Synopsis by Hans J. Wollstein
Still trading on her famous married name -- although she and Charles Chaplin had been divorced since 1927 -- Lita Grey Chaplin returned to films after an 18-year absence in this wretched exploitation melodrama produced by that redoubtable shlock-meister George Weiss. Chaplin played a lady judge whose daughter (Tracy Lynne) gets hooked on "nitro-phenol" at nasty Timothy Farrell's "gym." Determining that "uppers" are behind all of he ills afflicting today's teenagers, Judge Chaplin says things such as: "everyone rushing nowhere, to get nowhere, and for no reason. Fast planes, fast cars. It's a fast life, Inspector." The Inspector to whom she is referring is Det. Sgt. Dave Kerrigan (William Thomason), who joins the judge in her crusade. Released as a road show attraction, The Devil's Sleep came complete with colorful poster art and slogans such as: "Todays Moral Menace! Daring exposé of the devil drug traffic in 'bennies,' 'goofies,' and 'phenos' as it really exists." The film also featured yet another ex-wife of a famous comedian, Mildred Davis (Lloyd), and, rather incongruously, George Eiferman, "Mr. America of 1948." A typical uncouth Poverty Row entrepreneur, George Weiss was portrayed as such, memorably, by actor Mike Starr in Ed Wood (1994).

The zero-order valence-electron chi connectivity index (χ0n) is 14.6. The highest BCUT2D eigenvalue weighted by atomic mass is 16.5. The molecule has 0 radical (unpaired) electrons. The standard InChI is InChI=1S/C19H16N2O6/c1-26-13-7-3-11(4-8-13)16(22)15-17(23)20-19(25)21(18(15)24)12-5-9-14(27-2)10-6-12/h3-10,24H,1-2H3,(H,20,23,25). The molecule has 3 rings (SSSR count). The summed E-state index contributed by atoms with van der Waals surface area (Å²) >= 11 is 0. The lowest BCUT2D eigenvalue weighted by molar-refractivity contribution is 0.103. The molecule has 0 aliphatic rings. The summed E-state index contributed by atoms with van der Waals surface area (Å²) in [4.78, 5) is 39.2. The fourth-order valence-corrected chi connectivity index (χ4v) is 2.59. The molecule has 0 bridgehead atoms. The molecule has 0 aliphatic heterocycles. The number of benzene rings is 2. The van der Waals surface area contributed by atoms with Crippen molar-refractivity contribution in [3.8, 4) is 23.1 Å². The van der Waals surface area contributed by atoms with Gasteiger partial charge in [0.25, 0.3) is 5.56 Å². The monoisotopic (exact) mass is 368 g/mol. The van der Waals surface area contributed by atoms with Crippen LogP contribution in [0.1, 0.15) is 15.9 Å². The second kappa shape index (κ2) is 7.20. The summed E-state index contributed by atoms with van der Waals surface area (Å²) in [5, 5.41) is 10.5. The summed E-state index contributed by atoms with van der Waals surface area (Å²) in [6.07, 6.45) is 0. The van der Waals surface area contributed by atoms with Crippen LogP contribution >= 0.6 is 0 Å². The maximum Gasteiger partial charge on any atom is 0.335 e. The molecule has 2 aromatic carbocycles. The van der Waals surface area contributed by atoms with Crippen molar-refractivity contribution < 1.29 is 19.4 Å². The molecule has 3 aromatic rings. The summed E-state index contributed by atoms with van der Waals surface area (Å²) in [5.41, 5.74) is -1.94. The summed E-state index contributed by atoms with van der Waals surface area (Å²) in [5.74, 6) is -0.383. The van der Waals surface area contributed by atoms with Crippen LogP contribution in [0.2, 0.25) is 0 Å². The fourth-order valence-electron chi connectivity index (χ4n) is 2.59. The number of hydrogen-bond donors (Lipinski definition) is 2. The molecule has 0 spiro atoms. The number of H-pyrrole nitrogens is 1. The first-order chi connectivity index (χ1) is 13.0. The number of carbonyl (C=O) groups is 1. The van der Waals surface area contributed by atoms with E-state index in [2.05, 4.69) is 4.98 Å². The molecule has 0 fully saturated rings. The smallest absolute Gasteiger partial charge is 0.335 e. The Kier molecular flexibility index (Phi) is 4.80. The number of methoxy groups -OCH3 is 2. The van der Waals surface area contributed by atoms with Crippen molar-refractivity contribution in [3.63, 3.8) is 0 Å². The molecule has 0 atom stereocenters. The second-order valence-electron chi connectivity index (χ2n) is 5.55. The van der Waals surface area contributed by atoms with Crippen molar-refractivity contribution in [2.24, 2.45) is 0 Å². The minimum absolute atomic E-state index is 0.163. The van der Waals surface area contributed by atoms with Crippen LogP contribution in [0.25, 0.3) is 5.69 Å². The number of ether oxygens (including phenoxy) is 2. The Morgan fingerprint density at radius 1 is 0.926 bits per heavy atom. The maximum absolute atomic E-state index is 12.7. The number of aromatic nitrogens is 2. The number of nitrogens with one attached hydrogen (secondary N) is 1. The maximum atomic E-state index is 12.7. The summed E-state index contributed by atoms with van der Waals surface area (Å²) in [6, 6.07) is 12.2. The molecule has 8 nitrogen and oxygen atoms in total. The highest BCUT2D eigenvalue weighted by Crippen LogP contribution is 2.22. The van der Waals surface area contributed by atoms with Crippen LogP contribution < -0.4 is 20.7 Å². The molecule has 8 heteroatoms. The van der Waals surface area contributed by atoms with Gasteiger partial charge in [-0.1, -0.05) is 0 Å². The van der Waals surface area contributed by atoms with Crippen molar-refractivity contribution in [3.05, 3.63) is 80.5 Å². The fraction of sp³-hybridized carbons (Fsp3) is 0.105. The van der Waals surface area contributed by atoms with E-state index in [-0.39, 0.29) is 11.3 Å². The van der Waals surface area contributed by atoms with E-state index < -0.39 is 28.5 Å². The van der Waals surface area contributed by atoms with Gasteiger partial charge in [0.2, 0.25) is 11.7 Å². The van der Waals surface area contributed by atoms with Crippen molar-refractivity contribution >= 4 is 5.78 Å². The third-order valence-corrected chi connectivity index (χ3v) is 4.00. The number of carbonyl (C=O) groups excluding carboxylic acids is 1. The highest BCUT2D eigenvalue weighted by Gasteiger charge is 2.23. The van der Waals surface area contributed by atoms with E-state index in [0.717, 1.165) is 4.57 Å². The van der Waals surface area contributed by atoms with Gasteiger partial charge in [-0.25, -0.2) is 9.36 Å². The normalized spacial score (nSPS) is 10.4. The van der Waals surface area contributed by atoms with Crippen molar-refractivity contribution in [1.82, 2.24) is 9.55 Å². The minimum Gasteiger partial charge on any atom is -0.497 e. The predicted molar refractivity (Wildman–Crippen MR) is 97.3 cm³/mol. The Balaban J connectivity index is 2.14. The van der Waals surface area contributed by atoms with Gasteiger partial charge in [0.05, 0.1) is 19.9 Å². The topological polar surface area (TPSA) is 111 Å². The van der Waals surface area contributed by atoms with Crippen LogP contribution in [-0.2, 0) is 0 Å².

drugs, family, teenagers